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Weather

Science

Moving cars could be used to measure rainfall

Rain gauges are generally pretty accurate at measuring the amount of precipitation that has fallen at their location, but they can't be everywhere. This means that average rainfall figures for a region could be inaccurate, if considerably more or less rain has been falling in unmonitored areas. Cars, however, are just about everywhere that there are roads. With that in mind, researchers from Germany's University of Hanover are looking at using them to tell us how much water is coming from the sky. Read More

Science

Smartphone batteries used to determine weather conditions

Smartphone batteries contain tiny temperature sensors, designed to keep the phone from overheating. While those sensors do measure the heat generated within the phone, their readings are also affected by the temperature of the phone’s external environment. With that in mind, British app developer OpenSignal has created a system that allows multiple users’ phones to provide real-time, location-specific weather reports. Read More

Aircraft

Micro storm-studying vehicles designed to hitch rides with hurricanes

When we think of aircraft that study hurricanes, most of us probably either picture powerful manned airplanes that fly straight through them, or perhaps unmanned drones that fly safely over them. The University of Florida’s Prof. Kamran Mohseni has something else in mind, however. He’s developing tiny unmanned aircraft – and submarines – that will be swept up with the hurricane, gathering data on the strength and path of the storm as they go.Read More

Aircraft

NASA shows that icing inside turbofan engines kills power

About once a month on average, an incident is reported in which turbofan jet engines flying at high-altitude lose power. The pilots report that there is little if any bad weather that might explain the power loss and although uncommon, this fault is potentially disastrous. The culprit is called ice crystal icing, and NASA scientists are making progress in understanding the problem using a world first test facility that creates an artificial ice cloud similar to that encountered by planes at high altitudes.Read More

Science

High-speed camera system catches close-ups of snowflakes in mid-air

Falling snow can play havoc with radar systems, so the more that we know about the manner in which snow falls, the better that those systems can be equipped to compensate for it. That’s why for the past three years, researchers from the University of Utah have been developing a device known as the Multi-Angle Snowflake Camera – or MASC. Using three cameras and two motion sensors, it captures 3D photos of snowflakes in free-fall.Read More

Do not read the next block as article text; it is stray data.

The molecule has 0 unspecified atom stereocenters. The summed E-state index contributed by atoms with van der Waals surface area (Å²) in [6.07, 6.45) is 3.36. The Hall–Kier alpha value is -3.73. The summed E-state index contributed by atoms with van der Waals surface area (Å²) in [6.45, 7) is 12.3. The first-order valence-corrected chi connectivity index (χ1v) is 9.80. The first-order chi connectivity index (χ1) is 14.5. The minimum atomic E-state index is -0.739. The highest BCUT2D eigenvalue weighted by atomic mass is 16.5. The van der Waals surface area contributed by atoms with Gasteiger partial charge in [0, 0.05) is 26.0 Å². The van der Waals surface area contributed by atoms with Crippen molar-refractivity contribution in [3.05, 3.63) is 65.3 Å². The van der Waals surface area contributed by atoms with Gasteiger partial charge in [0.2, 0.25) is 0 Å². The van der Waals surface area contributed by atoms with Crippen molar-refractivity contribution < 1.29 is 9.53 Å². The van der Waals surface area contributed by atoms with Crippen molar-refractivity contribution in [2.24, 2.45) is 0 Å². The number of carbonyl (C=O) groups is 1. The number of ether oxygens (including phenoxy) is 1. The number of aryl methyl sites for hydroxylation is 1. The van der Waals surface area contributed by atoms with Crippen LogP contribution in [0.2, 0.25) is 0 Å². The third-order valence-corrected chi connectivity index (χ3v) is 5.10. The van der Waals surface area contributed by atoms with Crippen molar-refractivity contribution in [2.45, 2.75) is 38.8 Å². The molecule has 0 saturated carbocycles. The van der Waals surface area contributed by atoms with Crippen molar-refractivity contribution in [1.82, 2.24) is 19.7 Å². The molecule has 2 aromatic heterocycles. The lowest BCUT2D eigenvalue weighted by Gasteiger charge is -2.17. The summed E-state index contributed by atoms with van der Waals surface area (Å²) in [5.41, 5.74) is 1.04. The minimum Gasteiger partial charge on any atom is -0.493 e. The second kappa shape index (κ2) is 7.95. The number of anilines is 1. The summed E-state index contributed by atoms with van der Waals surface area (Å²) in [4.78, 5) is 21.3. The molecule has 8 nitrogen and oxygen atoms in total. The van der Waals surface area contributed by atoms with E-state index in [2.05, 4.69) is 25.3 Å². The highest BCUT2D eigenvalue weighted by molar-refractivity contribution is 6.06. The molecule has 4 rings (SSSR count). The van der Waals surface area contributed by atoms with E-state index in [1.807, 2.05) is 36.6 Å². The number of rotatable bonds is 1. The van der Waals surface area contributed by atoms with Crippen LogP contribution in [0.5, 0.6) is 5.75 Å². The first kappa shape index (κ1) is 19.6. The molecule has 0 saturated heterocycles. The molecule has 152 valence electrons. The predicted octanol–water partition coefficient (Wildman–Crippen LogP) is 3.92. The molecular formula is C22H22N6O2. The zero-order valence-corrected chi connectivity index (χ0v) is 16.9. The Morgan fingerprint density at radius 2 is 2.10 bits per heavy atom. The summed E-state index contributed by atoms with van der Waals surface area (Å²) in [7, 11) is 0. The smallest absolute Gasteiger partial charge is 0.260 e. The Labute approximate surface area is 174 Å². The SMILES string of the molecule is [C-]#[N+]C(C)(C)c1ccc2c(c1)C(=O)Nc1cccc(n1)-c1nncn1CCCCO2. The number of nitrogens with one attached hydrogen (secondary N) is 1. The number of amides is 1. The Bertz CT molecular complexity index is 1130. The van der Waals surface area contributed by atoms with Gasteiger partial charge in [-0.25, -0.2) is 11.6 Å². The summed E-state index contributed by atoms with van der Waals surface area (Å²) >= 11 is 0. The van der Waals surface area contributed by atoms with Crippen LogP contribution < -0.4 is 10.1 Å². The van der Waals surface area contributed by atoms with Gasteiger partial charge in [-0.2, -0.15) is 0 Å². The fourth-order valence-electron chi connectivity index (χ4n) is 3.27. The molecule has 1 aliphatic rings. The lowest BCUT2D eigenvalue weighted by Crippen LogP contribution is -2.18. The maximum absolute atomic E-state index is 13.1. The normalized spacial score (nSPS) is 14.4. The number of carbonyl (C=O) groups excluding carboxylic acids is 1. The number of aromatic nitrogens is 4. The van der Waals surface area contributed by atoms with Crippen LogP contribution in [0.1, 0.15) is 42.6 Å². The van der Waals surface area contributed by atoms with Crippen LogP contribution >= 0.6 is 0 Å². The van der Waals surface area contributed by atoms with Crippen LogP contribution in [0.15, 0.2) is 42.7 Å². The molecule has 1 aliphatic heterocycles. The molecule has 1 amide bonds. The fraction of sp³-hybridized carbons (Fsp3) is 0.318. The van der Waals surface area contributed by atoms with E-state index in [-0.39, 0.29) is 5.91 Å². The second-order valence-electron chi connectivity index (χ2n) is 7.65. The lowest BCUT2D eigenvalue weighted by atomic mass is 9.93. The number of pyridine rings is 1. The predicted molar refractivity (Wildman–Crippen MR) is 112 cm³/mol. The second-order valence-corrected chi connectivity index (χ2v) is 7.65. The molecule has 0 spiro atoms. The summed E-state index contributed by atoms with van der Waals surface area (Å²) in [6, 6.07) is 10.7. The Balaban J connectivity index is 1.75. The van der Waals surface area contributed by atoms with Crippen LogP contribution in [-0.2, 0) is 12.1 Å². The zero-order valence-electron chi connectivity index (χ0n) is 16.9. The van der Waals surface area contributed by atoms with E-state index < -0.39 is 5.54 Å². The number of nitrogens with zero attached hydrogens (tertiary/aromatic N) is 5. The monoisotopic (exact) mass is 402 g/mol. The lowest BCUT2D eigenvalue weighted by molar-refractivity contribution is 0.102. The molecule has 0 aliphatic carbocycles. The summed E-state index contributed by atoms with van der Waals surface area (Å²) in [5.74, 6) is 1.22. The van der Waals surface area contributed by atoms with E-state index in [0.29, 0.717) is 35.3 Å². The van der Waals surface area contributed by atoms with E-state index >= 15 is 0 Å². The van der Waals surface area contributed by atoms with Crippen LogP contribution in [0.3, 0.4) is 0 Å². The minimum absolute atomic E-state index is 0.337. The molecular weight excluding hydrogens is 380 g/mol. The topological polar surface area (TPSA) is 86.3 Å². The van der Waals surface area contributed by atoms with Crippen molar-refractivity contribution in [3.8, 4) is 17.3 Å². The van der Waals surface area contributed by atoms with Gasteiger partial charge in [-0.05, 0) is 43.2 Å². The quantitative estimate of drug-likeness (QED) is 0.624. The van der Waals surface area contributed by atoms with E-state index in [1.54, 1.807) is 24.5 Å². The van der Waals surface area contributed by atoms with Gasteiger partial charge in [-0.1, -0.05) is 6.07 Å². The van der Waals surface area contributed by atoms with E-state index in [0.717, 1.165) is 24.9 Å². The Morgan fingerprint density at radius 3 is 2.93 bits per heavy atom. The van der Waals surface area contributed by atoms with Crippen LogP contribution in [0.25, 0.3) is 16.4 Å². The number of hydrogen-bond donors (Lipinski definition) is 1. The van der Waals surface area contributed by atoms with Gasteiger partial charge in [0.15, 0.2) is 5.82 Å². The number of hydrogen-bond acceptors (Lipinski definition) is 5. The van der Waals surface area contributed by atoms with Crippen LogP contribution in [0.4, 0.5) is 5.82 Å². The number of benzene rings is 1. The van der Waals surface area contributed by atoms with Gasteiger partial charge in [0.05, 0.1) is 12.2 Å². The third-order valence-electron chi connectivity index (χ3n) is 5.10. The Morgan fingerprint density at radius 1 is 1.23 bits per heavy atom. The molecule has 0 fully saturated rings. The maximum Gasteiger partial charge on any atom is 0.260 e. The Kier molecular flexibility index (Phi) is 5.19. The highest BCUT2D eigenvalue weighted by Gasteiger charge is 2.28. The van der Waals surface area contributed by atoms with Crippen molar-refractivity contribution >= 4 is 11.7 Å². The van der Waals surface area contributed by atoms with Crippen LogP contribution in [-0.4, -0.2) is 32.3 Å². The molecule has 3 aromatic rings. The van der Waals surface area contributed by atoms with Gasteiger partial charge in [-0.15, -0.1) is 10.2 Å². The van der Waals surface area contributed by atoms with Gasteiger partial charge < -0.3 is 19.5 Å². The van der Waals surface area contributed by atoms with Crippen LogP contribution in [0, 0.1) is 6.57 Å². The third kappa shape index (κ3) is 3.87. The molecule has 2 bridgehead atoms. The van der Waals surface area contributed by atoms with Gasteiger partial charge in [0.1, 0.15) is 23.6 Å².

Automotive

Hail Protector – The external airbag for your car

According to the Highway Loss Data Institute, approximately 250,000 cars are damaged by hail every year in the U.S. alone. The average cost of repair comes in at just over US$3,100, so what’s a person to do to protect their vehicle when rain takes the form of ice sculpted golf balls? The obvious solution – airbag the car.Read More

Electronics

Eton expands off-the-grid device range

At CES Unveiled, we had the chance to sit down with Etón, a company that builds products for entertainment and safety that can rely on hand cranks or solar power to keep them running. In addition to the FRX series and the Rukus and Rukus Solar it was also spruiking at last year's show, the company is displaying its new ZoneGuard series alongside a couple of additions to its Rukus line and the new BoostSolar Mobile Charging Solution.Read More

Space

Curiosity sends back weather and radiation data

NASA’s Curiosity Mars rover is now sending back weather reports and radiation measurements. Using the Rover Environmental Monitoring Station (REMS) instrument built by Spain’s Centro de Astrobiologia (CAB), the nuclear-powered robot has been taking measurements of atmospheric pressure, temperature, wind speed and other factors to better understand the Martian environment in hopes of finding out whether life could still exist on the Red Planet.Read More

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